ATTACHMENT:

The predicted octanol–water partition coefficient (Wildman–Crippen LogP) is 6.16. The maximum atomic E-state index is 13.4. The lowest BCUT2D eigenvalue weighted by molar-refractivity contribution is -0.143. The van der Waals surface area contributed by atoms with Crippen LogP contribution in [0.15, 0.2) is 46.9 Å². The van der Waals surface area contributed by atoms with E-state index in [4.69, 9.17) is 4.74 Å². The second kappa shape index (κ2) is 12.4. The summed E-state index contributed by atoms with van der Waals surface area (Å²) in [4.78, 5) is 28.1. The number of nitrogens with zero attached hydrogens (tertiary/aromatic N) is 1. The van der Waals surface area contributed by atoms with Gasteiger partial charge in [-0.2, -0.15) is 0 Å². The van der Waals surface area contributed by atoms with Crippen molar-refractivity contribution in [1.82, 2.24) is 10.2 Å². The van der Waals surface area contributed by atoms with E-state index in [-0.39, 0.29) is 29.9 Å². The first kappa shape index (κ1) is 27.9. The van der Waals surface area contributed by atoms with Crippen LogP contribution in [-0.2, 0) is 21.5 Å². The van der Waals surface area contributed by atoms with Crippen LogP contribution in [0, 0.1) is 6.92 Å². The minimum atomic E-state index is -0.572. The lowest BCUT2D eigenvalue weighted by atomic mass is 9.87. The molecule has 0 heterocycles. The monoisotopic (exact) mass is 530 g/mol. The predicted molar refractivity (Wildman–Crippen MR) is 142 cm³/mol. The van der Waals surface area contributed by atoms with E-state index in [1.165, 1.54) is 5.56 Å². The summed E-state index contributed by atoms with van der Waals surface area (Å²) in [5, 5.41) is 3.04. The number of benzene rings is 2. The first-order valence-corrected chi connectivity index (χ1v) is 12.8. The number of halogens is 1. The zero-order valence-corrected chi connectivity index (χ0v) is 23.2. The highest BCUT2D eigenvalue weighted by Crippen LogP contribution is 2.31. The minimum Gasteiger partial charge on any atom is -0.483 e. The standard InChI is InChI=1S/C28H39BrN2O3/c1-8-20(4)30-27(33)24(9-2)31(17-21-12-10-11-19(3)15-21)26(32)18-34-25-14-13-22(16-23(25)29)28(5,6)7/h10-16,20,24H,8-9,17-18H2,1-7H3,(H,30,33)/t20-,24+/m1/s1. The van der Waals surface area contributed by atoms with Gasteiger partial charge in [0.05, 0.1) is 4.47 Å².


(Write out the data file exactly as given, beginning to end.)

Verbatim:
The predicted octanol–water partition coefficient (Wildman–Crippen LogP) is 6.16. The maximum atomic E-state index is 13.4. The lowest BCUT2D eigenvalue weighted by molar-refractivity contribution is -0.143. The van der Waals surface area contributed by atoms with Crippen LogP contribution in [0.15, 0.2) is 46.9 Å². The van der Waals surface area contributed by atoms with E-state index in [4.69, 9.17) is 4.74 Å². The second kappa shape index (κ2) is 12.4. The summed E-state index contributed by atoms with van der Waals surface area (Å²) in [4.78, 5) is 28.1. The number of nitrogens with zero attached hydrogens (tertiary/aromatic N) is 1. The van der Waals surface area contributed by atoms with Gasteiger partial charge in [-0.2, -0.15) is 0 Å². The van der Waals surface area contributed by atoms with Crippen molar-refractivity contribution in [1.82, 2.24) is 10.2 Å². The van der Waals surface area contributed by atoms with E-state index in [-0.39, 0.29) is 29.9 Å². The first kappa shape index (κ1) is 27.9. The van der Waals surface area contributed by atoms with Crippen LogP contribution in [-0.2, 0) is 21.5 Å². The van der Waals surface area contributed by atoms with Crippen LogP contribution in [0, 0.1) is 6.92 Å². The minimum atomic E-state index is -0.572. The lowest BCUT2D eigenvalue weighted by atomic mass is 9.87. The molecule has 0 heterocycles. The monoisotopic (exact) mass is 530 g/mol. The predicted molar refractivity (Wildman–Crippen MR) is 142 cm³/mol. The van der Waals surface area contributed by atoms with E-state index in [1.165, 1.54) is 5.56 Å². The summed E-state index contributed by atoms with van der Waals surface area (Å²) in [5, 5.41) is 3.04. The number of benzene rings is 2. The first-order valence-corrected chi connectivity index (χ1v) is 12.8. The number of halogens is 1. The zero-order valence-corrected chi connectivity index (χ0v) is 23.2. The highest BCUT2D eigenvalue weighted by Crippen LogP contribution is 2.31. The minimum Gasteiger partial charge on any atom is -0.483 e. The standard InChI is InChI=1S/C28H39BrN2O3/c1-8-20(4)30-27(33)24(9-2)31(17-21-12-10-11-19(3)15-21)26(32)18-34-25-14-13-22(16-23(25)29)28(5,6)7/h10-16,20,24H,8-9,17-18H2,1-7H3,(H,30,33)/t20-,24+/m1/s1. The van der Waals surface area contributed by atoms with Gasteiger partial charge in [0.05, 0.1) is 4.47 Å².